Background: Coronavirus disease 2019 (COVID-19) has affected a huge number of people around the world. It has increased worldwide mortality and morbidity and is accompanied by different signs and symptoms. Some researchers have linked oral manifestations as introductory signs for COVID-19, such as vesiculobullous lesions, non-specific stomatitis, and oral ulcers. The oral cavity has been perceived as a potential reservoir for asymptomatic COVID-19 infection, specifically the salivary glands and the oral mucosa. This study builds on a previous case report by the authors on COVID-19 associated gingival bleeding in an attempt to investigate the generalization of this relation. Methods: A cross-sectional survey based on a struc­tured, pre-tested, and validated questionnaire that was adapted and modified by the authors was carried out electronically for a minimal sample size of patients that was calculated for this study beforehand. This study was approved by the Batterjee Medical College ethical committee and data collection followed a structured criteria and a clear work plan based on the established inclusion criteria. Results: The questionnaire had a high response rate of 315 participants. 63.2% (n=199) reported gum bleeding during virus infection time – 25.6% (n=51) of whom reported that this symptom was present prior to COVID-19 infection. 88.9% (n=177) of participants reported only mild bleeding. Gingival bleeding was more prevalent among females 63.8% (n=127) compared to males 36.2% (n=72) (odds ratio: 0.859 [95% CI, 0.530 to 1.394]). Conclusion: Gingival bleeding may be considered as one of the signs of COVID-19 and is a prevalent symptom as reported by infected patients. However, a larger sample size and investigation of hospitalized moderate and severe cases of the disease would help elucidate the actual association.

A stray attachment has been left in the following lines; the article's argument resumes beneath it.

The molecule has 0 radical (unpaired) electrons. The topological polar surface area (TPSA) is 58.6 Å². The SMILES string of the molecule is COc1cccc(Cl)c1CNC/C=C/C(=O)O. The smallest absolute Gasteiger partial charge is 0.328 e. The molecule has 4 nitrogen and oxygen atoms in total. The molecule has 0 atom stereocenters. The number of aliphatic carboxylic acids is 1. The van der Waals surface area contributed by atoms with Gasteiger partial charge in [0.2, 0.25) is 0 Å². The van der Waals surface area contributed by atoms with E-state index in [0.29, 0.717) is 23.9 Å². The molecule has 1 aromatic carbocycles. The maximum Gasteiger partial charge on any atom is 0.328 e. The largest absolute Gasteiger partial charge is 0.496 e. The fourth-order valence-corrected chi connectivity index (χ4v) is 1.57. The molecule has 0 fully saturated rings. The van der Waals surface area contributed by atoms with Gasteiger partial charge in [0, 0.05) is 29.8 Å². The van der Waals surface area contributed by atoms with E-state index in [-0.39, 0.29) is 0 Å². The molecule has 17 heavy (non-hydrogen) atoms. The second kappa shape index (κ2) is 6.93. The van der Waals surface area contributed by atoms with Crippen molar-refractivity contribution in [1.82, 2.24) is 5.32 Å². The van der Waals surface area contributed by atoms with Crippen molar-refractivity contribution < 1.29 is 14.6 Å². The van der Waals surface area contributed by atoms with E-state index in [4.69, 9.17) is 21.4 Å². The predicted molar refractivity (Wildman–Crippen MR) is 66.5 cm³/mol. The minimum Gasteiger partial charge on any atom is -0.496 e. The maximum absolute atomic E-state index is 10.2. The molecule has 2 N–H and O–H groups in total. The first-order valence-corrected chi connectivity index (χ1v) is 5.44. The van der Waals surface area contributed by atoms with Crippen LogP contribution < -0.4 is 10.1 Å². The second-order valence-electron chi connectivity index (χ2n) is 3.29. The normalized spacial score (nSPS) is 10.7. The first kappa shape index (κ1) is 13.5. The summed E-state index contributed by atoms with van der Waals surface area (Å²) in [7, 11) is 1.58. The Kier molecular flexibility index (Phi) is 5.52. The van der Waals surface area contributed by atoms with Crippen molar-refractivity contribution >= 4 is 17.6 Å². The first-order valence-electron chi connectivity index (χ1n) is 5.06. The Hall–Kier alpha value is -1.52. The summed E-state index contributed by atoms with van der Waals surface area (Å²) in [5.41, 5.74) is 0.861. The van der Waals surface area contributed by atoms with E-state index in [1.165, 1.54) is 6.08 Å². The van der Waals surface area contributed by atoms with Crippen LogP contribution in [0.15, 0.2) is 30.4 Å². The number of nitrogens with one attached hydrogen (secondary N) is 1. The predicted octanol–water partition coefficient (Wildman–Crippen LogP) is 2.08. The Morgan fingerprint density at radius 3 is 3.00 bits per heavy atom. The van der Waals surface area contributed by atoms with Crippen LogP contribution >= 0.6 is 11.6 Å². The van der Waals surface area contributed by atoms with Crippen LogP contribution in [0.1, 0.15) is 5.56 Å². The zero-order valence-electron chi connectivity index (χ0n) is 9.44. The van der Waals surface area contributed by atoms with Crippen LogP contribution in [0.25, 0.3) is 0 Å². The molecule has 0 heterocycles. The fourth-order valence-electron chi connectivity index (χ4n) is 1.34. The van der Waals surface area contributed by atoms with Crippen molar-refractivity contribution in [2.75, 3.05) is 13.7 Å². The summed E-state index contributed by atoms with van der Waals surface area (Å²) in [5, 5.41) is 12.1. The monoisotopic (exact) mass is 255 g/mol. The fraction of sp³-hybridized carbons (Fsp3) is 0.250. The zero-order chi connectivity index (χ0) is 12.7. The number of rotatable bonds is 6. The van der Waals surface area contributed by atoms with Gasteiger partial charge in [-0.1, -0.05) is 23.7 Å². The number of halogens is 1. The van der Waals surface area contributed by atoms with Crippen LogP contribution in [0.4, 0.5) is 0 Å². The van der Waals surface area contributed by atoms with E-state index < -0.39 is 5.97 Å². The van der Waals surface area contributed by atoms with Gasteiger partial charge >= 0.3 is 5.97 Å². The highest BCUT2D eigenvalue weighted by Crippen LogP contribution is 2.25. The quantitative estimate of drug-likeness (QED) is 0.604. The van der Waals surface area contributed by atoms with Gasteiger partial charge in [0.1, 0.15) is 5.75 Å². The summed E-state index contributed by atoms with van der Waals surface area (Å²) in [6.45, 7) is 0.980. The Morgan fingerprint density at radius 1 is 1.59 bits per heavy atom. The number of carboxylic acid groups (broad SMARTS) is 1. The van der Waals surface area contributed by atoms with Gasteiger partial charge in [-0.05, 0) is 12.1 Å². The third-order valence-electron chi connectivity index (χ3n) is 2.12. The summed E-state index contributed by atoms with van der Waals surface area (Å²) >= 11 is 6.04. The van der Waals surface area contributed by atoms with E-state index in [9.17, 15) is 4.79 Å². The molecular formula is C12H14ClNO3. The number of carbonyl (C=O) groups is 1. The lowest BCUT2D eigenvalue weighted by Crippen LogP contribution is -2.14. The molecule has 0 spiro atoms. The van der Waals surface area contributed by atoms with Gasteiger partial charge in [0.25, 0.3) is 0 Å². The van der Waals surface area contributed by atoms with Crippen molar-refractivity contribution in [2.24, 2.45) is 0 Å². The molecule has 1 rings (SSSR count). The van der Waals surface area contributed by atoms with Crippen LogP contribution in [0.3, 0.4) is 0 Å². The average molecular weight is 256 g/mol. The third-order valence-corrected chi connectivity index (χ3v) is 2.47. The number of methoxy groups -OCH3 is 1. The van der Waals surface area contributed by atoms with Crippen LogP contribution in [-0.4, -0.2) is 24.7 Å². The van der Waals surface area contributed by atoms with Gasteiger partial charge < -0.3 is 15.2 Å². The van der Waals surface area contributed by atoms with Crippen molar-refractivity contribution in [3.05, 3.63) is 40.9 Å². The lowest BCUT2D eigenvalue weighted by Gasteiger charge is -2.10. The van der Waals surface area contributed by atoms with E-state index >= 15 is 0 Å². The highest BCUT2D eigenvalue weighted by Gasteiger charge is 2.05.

Ahmed Y. Gamal, Khaled A. Abdel-Ghaffar, Mohamed Al Mofty, Mahmoud T. Al Destawy, Froum Scott
Published: 11 February 2020
December 2020, Volume 4, pp 38-48; https://doi.org/10.26810/perioj.2020.a4

Abstract: